Barclays shares are up 8.3% at 113p per share this morning after the British lender shattered earnings expectations for the third quarter of the year on the back of lower loan-loss provisions and higher trading revenues.
The banking sector – and the FTSE 100 index for that matter – is being lifted by Barclays’ positive news, with the British stock index rising almost 1.6% at 5,874 during mid-day stock trading activity.
Barclays saw its revenues decrease by 6% during the three-month period ended on 30 September at £2.05 billion, with the firm’s Corporate and Investment Banking segment seeing the biggest jump in revenues, primarily driven by a 29% jump in the fixed-income unit, followed by a 39% increase saw by the equity trading unit as well.
These positive results in the bank’s trading business helped cushion the blow that its UK banking operations saw during the quarter, as Barclays UK saw its total income drop by 16% at £1.28 billion, while international banking operations also saw a drop in interest and fee income of 15%.
Meanwhile, net interest margins declined almost 60 basis points down to 2.51% during the quarter, compared to 3.10% the bank reported during the same period a year ago although the rate remained unchanged compared to the previous quarter.
On the other hand, Barclays’ managed to grow its profits to £611 million during the quarter, which almost doubled the £273.5 million forecast analysts had set forth for the banking giant, as the British lender cut its credit impairment charges to £608 million, down more than £1 billion from the provision it took the previous quarter, although still £150 million higher than what the firm provisioned during the third quarter of 2019.
In this regard, Barclays CEO James E Staley said: “We expect the impairment charge in the second half of the year to be materially lower than the first half” as the deterioration of the macroeconomic landscape has been “partially offset by the estimated impact of central bank, government and other support measures”.
How are Barclays shares reacting to these results?
Barclays’ positive third quarter is lifting the entire banking sector today, with shares of HSBC, Lloyds Banking Group, and Standard Chartered advancing alongside those of the British lender, while also providing a boost to the FTSE 100 index.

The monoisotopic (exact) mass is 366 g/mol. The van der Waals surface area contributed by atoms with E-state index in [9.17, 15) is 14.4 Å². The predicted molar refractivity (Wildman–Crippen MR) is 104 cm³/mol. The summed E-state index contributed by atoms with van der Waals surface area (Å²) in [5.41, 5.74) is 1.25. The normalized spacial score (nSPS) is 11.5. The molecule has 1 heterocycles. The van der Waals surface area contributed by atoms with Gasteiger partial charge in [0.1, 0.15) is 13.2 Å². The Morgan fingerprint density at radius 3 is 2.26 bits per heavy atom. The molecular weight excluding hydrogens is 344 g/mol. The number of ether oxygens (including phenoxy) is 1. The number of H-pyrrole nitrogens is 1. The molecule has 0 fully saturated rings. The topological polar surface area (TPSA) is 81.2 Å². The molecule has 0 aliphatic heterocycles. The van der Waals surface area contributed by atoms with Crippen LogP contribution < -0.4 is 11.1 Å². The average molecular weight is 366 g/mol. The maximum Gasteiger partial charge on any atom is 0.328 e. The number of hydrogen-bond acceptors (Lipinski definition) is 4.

Barclays surprising results are in line with those seen by large American banks such as JP Morgan, as financial institutions in both the US and the UK have managed to cushion the hit their consumer banking segments took amid the pandemic through higher trading, advisory, and investment banking revenues.
That said, Barclays shares remain 37% down for the year, as the outlook for the banking sector continues to be uncertain, especially now that the Bank of England has made multiple comments about the potential introduction of negative interest rates.
In that regard, only a few days ago, Chief Executive Staley told CNBC that he thought it was “very unlikely” that the UK will go into negative interest rates due to the effect that this would have on consumers’ minds and in the way they spend.
However, this scenario remains a possibility and Barclays shares are reflecting that reality as they continue to trade at severely depressed levels despite the positive results seen in this latest quarter.
Where are Barclays shares headed?
From a long-term perspective, Barclays shares have been trading at levels that were only seen during the 2007-2008 financial crisis, which points to the degree of pessimism that market players feel about the future of the banking business.
Most of this perception is associated with declining revenues coming from a low-interest-rate environment that will likely persist for the next few years as central banks have injected significant amounts of liquidity to the financial system to contain the virus fallout and that liquidity is not going to go away any time soon – as it hasn’t since the financial crisis.
For now, Barclays shares have enjoyed the support that this non-recurring growth in the bank’s trading business has seen, but once activity levels on investment banking and other similar segments get back to normal the bank’s consumer lending units will start to weigh heavier on Barclays top line.
On the other hand, the short-term outlook for Barclays shares seems positive, as the price action has made a double bottom at 90p per share in May and September, with this level serving as a floor for the latest bull run.
Meanwhile, today’s jump has broken above the upper trend line of a descending triangle, with the price possibly aiming to reach the 122p level seen in July on the back of these positive results.
That said, given the negative backdrop that European markets are facing now, traders should take long positions cautiously as the introduction of stricter lockdowns could turn the tables against banks again, while the long-term outlook for the industry as a whole remains bearish.